When an acclaimed director from Europe or Asia decides to try their hand at an English-language feature, it’s always a roll of the dice. You hope for a Bong Joon-ho situation, in which the filmmaker’s sensibility meshes well with the rhythms and dialects of Western cinema (see: Snowpiercer, Okja), but just as easily, the talents that initially drew the attention of global audiences can get lost in translation.
Poland’s Agnieszka Smoczyńska now faces this same crossroads, as the news breaks that she’s completed production on her first film in English. Though she shot in Poland, her latest production Silent Twins takes place in Wales, where a peculiar psychological case study took a series of increasingly grim turns.
Adapted from the nonfiction novel of the same name, the film will tell the true story of June and Jennifer Gibbons (played by Letitia Wright and Tamara Lawrance), the lone Black kids in their provincial UK village. The isolating racial dynamics of their community compelled the twins to take solace in each other, formulating a private pidgin language that drew concern from locals.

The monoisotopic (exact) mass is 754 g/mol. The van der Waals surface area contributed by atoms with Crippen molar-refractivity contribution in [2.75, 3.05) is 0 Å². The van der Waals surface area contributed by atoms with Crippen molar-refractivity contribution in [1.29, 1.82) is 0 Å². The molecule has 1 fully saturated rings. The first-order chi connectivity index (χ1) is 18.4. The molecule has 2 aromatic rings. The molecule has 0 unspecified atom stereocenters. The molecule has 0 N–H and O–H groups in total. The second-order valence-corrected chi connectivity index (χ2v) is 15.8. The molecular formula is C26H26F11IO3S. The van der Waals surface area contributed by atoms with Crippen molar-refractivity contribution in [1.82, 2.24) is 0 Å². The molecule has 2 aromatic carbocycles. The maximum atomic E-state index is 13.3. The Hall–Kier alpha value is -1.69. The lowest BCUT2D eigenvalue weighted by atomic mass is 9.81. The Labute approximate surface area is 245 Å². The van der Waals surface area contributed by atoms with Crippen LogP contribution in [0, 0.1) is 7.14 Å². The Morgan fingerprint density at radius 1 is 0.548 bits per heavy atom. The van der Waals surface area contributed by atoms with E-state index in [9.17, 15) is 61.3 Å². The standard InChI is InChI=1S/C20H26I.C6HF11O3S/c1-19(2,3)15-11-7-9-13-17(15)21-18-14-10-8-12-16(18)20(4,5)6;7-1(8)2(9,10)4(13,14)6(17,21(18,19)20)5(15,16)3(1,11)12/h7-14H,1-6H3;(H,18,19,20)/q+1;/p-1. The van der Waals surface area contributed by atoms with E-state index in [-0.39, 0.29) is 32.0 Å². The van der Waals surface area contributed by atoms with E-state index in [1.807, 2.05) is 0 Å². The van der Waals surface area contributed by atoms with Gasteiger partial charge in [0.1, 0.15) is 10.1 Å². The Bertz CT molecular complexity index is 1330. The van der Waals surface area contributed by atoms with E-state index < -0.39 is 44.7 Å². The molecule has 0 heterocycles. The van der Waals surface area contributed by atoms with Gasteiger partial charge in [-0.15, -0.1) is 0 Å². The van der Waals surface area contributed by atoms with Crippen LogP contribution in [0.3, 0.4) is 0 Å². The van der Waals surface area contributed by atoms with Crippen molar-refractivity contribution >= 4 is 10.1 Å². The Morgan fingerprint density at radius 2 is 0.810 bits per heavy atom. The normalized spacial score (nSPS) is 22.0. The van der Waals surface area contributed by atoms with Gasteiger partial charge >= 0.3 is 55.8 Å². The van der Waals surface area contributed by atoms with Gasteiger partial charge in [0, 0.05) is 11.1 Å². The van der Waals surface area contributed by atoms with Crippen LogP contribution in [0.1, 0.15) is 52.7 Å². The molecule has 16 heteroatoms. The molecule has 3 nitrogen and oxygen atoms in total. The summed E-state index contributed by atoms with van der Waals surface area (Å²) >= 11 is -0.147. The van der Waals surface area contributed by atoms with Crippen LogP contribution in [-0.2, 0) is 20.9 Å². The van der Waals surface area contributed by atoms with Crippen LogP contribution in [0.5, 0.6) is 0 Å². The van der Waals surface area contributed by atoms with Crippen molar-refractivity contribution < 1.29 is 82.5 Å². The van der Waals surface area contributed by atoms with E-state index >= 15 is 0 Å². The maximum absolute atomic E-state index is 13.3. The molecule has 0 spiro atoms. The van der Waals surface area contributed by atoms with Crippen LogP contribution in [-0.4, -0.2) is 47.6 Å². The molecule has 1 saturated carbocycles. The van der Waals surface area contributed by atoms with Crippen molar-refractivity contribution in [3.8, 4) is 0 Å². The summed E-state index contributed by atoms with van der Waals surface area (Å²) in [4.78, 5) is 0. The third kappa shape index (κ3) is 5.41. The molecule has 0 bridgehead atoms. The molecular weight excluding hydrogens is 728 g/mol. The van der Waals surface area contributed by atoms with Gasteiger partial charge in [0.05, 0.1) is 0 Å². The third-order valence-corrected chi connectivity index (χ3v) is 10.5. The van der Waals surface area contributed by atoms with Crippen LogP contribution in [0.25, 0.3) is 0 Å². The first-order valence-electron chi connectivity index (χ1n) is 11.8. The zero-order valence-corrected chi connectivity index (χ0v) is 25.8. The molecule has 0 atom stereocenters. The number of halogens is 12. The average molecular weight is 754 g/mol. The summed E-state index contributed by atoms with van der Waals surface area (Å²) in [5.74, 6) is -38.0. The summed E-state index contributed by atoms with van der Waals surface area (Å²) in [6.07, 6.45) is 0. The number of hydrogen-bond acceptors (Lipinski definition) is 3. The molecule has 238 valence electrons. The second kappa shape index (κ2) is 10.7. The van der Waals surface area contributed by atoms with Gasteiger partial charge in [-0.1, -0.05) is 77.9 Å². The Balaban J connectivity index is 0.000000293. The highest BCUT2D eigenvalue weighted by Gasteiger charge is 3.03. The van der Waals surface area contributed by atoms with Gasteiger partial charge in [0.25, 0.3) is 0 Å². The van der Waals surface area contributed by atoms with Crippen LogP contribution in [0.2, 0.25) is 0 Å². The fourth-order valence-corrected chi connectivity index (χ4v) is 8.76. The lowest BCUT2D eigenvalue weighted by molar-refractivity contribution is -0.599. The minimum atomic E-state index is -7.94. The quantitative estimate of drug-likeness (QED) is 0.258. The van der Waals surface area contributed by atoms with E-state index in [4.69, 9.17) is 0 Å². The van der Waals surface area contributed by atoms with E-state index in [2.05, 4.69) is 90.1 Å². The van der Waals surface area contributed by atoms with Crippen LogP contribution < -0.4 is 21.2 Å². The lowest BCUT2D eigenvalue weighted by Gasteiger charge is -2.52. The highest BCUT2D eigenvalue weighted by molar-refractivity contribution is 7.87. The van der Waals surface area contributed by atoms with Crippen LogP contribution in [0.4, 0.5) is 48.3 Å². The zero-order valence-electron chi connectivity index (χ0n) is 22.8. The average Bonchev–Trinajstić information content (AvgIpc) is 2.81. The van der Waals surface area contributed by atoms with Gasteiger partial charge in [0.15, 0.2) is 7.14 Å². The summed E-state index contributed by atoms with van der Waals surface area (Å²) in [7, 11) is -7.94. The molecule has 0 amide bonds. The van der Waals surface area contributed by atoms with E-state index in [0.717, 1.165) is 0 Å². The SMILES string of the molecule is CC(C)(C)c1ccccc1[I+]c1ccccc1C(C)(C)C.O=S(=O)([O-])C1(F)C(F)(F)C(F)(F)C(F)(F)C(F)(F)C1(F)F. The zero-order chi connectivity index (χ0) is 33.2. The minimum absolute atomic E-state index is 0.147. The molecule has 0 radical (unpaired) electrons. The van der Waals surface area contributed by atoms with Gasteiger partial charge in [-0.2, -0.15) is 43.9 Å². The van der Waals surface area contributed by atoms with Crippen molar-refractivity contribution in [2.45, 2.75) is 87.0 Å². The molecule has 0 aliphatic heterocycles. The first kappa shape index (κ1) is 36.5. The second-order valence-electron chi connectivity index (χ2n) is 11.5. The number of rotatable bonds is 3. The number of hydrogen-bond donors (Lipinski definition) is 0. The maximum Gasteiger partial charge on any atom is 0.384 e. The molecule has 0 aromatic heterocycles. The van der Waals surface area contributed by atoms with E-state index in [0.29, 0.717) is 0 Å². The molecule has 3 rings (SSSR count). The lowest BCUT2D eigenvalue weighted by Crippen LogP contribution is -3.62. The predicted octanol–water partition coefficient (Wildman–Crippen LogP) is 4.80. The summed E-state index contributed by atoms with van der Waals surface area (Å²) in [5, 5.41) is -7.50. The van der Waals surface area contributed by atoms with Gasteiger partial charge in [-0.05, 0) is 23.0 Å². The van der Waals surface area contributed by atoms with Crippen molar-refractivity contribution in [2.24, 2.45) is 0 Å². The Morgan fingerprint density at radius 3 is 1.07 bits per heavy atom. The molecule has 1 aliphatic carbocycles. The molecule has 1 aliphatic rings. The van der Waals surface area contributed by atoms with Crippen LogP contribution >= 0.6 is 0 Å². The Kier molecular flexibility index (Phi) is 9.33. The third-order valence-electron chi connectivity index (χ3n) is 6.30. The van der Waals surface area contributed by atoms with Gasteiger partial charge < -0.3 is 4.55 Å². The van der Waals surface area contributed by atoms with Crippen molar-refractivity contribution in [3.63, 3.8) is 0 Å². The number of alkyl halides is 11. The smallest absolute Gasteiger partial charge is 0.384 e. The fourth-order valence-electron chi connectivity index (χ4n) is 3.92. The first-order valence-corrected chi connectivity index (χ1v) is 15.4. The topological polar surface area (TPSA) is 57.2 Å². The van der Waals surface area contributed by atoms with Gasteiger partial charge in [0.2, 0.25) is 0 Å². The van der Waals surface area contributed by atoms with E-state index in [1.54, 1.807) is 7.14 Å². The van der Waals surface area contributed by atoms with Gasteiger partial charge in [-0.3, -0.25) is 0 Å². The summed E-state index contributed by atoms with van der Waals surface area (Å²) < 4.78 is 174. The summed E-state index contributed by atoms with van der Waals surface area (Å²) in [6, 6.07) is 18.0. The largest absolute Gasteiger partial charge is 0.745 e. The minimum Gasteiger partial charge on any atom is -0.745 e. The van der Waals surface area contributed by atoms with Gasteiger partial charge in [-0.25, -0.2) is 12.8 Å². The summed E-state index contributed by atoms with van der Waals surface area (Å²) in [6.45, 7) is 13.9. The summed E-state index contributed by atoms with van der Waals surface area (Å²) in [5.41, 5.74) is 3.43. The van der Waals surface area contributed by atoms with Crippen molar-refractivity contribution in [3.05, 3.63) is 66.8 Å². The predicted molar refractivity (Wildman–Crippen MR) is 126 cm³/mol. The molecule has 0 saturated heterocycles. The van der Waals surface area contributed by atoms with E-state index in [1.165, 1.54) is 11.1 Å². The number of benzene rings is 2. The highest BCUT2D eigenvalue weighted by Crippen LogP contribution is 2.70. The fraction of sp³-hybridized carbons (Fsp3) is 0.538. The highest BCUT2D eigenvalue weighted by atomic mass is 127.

The film follows the pair as they dabble in hooliganism and get forcibly committed to the Broadmoor Hospital for some literal attitude adjustment, a ghastly mental facility that plunged the girls into a psychological darkness which only exacerbated what polite society saw as their abnormalities.
As the mind behind The Lure, another film about the complex bond between two young women placed in a demanding new circumstance (though they just happen to be mermaid strippers conscripted as dancers at a sleazy club), Smoczyńska sounds like an ideal fit for the material.
The question mark in the equation is screenwriter Andrea Siegel, her last major screen credit being the fine-to-alright coming-of-age comedy Laggies. A non-speaker trying to make their way through the language barrier is only as good as the person feeding them the words.
Published 9 Apr 2021
By Matt Turner
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